Things will be challenging for everyone for awhile. You’ll continue to have your freedom limited, and do without many things you thought you couldn’t live without. If you haven’t already, you’ll ultimately know someone who gets sick—maybe even someone who dies from COVID-19 or complications thereof. Acting as some omnipotent judge and jury over other peoples’ behavior isn’t going to change the ultimate outcome.

Call me idealistic, but I believe showing each other love, compassion, and understanding will; if only to bring our hearts together instead of pitting them against each other. Let’s look for a minute at what compassion is not. I choose to believe everyone means well, but sometimes taking care of yourself and your family blinds you to the plight of others.

Making a Case for Compassion

I believe Compassion is not:

  • Selective
  • Judgemental
  • Only for those each individual might deem “deserving”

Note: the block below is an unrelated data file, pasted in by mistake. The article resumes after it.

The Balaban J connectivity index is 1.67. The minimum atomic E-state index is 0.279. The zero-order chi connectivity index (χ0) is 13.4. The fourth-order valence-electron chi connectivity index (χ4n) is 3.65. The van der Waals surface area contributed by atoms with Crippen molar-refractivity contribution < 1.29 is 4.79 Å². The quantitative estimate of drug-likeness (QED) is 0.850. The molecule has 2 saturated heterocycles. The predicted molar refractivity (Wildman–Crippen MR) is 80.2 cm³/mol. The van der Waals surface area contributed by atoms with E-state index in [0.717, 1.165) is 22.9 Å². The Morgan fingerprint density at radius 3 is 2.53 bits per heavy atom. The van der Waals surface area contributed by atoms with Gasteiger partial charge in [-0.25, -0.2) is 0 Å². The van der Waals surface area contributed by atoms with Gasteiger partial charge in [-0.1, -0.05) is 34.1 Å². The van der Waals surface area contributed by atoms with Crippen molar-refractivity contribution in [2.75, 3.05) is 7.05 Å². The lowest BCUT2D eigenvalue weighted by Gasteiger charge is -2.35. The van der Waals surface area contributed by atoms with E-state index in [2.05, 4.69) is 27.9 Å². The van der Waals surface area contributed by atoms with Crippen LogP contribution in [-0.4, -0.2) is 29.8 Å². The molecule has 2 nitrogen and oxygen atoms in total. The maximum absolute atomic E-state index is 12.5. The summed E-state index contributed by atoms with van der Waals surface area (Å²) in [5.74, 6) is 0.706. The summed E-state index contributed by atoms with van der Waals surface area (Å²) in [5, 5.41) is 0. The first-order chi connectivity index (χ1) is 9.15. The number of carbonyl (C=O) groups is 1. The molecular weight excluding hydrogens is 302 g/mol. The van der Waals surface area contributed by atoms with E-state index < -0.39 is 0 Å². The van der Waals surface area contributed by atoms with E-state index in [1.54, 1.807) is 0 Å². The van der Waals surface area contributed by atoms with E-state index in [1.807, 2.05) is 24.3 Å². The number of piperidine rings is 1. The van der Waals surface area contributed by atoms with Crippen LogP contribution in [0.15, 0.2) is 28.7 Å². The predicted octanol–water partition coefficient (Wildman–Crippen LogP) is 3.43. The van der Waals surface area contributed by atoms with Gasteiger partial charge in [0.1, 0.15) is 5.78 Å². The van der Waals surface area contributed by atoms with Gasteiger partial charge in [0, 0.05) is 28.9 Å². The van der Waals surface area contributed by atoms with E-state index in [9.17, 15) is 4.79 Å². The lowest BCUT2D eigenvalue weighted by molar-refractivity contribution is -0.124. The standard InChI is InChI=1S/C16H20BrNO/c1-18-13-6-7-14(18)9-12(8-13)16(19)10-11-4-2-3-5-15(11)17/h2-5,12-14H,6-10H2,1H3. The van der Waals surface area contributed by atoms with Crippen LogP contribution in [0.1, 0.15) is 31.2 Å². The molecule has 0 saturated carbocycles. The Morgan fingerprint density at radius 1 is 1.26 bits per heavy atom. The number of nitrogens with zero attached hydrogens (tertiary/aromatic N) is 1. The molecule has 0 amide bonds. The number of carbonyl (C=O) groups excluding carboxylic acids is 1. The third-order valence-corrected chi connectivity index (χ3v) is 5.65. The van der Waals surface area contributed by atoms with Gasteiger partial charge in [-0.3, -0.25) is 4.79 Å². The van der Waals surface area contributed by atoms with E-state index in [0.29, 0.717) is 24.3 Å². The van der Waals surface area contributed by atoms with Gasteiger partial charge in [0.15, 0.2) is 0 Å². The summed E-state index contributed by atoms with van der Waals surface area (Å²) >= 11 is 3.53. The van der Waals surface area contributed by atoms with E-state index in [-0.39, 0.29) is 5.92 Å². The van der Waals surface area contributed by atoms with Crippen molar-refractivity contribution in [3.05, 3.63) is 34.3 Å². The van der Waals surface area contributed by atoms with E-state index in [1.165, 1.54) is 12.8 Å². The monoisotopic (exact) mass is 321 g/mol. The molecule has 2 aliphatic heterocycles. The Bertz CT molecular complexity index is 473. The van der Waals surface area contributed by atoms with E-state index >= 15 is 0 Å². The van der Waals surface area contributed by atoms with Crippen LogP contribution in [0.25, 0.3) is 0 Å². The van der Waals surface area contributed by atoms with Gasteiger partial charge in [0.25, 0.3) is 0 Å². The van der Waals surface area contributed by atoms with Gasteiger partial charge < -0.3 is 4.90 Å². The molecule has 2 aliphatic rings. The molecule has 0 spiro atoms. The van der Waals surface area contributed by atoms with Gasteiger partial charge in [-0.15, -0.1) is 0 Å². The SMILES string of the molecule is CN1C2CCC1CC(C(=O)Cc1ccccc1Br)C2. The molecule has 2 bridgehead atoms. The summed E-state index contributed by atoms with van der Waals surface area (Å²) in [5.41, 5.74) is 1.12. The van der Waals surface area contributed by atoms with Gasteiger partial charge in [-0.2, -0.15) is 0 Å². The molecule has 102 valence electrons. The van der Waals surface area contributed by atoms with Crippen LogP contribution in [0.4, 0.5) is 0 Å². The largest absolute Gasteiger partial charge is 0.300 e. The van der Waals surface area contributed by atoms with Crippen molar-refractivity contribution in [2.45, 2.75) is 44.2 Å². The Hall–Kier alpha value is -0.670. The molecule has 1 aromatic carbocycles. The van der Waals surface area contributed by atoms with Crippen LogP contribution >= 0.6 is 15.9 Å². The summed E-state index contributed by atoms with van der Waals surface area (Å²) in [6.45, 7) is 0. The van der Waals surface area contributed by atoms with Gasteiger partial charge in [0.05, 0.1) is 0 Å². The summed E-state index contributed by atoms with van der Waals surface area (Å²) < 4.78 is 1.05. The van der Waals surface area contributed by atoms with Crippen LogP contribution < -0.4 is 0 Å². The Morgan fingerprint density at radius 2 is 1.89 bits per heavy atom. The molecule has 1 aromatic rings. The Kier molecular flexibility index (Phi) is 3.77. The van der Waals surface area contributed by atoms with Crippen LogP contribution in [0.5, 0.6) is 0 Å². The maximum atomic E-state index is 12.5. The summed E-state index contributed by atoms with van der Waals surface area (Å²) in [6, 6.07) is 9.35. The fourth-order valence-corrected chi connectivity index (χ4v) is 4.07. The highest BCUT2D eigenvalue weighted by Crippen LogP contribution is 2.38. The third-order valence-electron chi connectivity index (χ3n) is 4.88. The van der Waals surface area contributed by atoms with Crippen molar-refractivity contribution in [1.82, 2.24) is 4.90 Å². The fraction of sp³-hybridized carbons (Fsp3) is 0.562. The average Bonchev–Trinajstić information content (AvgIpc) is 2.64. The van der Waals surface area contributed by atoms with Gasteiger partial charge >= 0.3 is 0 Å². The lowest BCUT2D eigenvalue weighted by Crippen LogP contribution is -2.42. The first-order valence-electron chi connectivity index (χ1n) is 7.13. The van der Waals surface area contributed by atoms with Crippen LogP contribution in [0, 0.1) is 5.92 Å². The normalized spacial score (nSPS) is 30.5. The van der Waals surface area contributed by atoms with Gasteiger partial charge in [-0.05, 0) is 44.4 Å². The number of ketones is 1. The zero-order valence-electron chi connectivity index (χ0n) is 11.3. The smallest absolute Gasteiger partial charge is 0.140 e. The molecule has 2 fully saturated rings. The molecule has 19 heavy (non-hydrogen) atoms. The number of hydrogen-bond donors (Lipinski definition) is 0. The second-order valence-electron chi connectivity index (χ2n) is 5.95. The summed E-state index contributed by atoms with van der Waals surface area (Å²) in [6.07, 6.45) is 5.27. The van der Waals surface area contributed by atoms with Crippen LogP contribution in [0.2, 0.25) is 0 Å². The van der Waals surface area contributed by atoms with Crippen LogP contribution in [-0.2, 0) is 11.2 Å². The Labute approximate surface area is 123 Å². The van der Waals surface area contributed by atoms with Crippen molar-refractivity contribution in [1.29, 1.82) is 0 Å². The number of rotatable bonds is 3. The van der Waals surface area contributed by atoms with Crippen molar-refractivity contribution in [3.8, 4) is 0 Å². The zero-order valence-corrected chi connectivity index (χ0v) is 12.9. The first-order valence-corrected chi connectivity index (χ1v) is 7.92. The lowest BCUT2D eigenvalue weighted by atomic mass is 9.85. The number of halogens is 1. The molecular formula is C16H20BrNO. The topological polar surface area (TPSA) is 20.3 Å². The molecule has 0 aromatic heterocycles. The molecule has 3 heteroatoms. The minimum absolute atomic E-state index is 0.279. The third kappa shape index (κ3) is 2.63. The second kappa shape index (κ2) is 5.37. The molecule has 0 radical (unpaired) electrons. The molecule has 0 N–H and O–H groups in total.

• Cultural
  • Religious

I believe Compassion is:

  • Sometimes challenging when our family and friends are at risk
  • Backed by love and hope
  • Equal opportunity
  • Something we have to work at applying liberally and non-selectively
  • Available to everyone

I have to stop myself time after time, whether it’s because someone is acting in a way I think is irresponsible, inconsiderate, or reckless, or someone else is speaking judgmentally about another’s behavior. It’s probably easier for me to jump on my soapbox when I think someone is being unkind, yet I know intrinsically they are speaking out because they believe they have to for the sake of someone they love.

To Fight, To Defend, or To Support

Heaven knows I’ve defended my children unnecessarily over the years. I’ve gone to bat for them on many occasions, only to find it was unwarranted for one reason or another, and often unwelcome by the recipient. In the end, the only behavior you can control is your own. The only consequences you suffer are the ones attached to your own actions.

One of the best images I’ve seen is THINK:

  • Is it True?
  • Is it Helpful?
  • Is it Inspiring?
  • Is it Necessary?